|06-25-2014 05:10 PM|
|my boy diesel||
Dr Schultz quite literally wrote the book on vaccine protocol.
while i have not watched the hour long video myself i can say that it is one persons opinion and observations and not the general consensus of the entire country
it certainly is not the book on vaccines as if all other approaches are incorrect (they are not)
Community Practice protocols from University of Tennessee
https://www.aahanet.org/PublicDocume...Guidelines.pdf AVMA guidelines and protocols
as for titers
The Truth About 'Titering' Instead of Vaccination | petMD
in short Titers do NOT, however, denote protection against a given disease.
so your dog could have a high titer and still become ill
That’s because a titer only measures antibodies, not cell-mediated immunity, which is the real-world measure of protection. In fact, as I learned, pets can sometimes come up negative (unprotected) on the titers and still have plenty of perfectly protective, cell-mediated immunity.
|06-25-2014 04:56 PM|
|wolfy dog||I will titer him every three years and vaccinate with a single vaccine only if the titers come back low.|
|06-25-2014 04:41 PM|
Some vets really like to over-vaccinate. I just called a local vet to ask about shots for my pup and she said I needed to have her vaccinated every 2 weeks from 8 to 16 weeks. They also said they give the rabies on the same day as the last set of shots.
I'm going to stick with my normal vaccination clinic even if it means an extra 30 minute drive for us. I called them right now and they said that for GSD's they recommend to give one more set of the basic DA2P+Parvo shot and that my area has seen a rise in Parvo cases.
|05-18-2014 01:07 AM|
Ick! Be careful about any new young dogs with unknown vaccine history in that case. Poor dogs. It always seems to be areas with a lot of people and a lot of dogs, with not as much information known. Parvo is so easy to catch and it just saps their little bodies so bad. ; ; Generally speaking an older dog who has been vaccinated should be okay, however they can carry the disease on their feet, just as you can, without your knowledge about it. Anywhere where dogs can walk, you can pick up parvo. It is one of those horrid diseases. Very good at lasting in the environment, doesn't take many particles to cause illness. Crafty thing there.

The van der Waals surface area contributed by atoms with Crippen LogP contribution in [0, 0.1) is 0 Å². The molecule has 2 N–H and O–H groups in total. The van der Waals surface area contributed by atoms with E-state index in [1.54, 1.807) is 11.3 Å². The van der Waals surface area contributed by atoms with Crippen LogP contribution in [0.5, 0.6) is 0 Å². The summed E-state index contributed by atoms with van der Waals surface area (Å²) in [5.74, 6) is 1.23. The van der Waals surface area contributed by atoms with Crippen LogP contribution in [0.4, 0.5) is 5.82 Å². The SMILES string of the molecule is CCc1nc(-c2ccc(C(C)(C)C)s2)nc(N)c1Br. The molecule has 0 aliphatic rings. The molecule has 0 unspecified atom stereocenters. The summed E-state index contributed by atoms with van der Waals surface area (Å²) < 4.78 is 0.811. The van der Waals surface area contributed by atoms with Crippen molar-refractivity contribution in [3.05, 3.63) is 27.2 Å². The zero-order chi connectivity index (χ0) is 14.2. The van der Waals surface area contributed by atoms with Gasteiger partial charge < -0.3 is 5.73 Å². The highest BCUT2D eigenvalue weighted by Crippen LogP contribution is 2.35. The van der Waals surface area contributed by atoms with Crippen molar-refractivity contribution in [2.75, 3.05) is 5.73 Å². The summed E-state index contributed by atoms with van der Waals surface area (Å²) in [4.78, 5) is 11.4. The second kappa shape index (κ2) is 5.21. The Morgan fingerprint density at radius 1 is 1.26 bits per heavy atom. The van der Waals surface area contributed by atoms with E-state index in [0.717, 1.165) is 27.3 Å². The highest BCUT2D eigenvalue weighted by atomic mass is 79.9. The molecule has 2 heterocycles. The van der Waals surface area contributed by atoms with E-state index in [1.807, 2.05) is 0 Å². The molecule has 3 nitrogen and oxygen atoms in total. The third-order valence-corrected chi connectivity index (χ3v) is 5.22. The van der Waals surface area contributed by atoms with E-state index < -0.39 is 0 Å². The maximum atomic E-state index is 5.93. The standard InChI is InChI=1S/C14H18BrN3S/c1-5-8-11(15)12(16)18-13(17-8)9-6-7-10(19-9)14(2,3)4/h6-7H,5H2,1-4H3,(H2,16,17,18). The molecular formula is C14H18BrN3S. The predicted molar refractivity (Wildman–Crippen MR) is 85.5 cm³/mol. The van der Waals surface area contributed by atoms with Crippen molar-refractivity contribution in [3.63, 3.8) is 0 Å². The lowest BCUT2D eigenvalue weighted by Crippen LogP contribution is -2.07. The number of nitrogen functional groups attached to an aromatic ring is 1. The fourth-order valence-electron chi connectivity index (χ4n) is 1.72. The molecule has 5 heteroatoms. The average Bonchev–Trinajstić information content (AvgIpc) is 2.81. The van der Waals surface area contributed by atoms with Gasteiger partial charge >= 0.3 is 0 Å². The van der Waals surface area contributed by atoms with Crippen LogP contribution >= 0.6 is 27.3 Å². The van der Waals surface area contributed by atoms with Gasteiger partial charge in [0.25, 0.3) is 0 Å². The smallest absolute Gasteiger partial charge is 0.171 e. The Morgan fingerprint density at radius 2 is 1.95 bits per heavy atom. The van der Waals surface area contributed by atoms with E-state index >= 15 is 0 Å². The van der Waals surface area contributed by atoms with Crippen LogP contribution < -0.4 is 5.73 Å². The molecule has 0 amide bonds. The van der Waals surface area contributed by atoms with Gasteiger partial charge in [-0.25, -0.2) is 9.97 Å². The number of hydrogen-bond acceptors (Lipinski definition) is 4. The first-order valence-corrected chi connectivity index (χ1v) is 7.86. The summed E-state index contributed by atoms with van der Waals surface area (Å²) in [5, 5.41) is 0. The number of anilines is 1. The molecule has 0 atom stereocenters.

Hopefully people will start being more cautious and those numbers will go down. It thankfully worked where I was at, though we never don't see cases of it every year. Cats with FIV and FeLV are really easy to find around here also.
|05-17-2014 11:16 PM|
I called my vet to double check the vaccinations for my three dogs. They assured me they are all vaccinated and not to worry. I could get them another shot if I wanted to, but it was not necessary. They did say not to take them to public parks. Especially dog parks. Which I don't.
|05-17-2014 01:57 PM|
Lots of info here:
By and large the puppy stage is not the issue. It's the lifetime of annual boosters and shots that cause that cause the most concern as well as some Vaccines in search of a purpose.
|05-17-2014 01:42 PM|
|05-17-2014 01:21 PM|
|my boy diesel||no there are some here if you mean this message board who are completely anti vaccine|
|05-17-2014 12:46 PM|
I am one of those who believe that what you put into a living being always does something, somewhere.
I still wonder if Hans's terrible pyoderma, which started soon after his lepto vaccine, had anything to do with that shot.
Since there were fixes in our back yard literally lifting the leg and peeing on my son's basketball hoop post, I had no choice at that time.
|05-17-2014 12:19 PM|
I never load up on vac's (when I do them), and my vets do not recommend it either.
I usually do a parvo/distemper booster.. I don't do lepto, rabies alone when it's appropriate time, but NEVER all at once.
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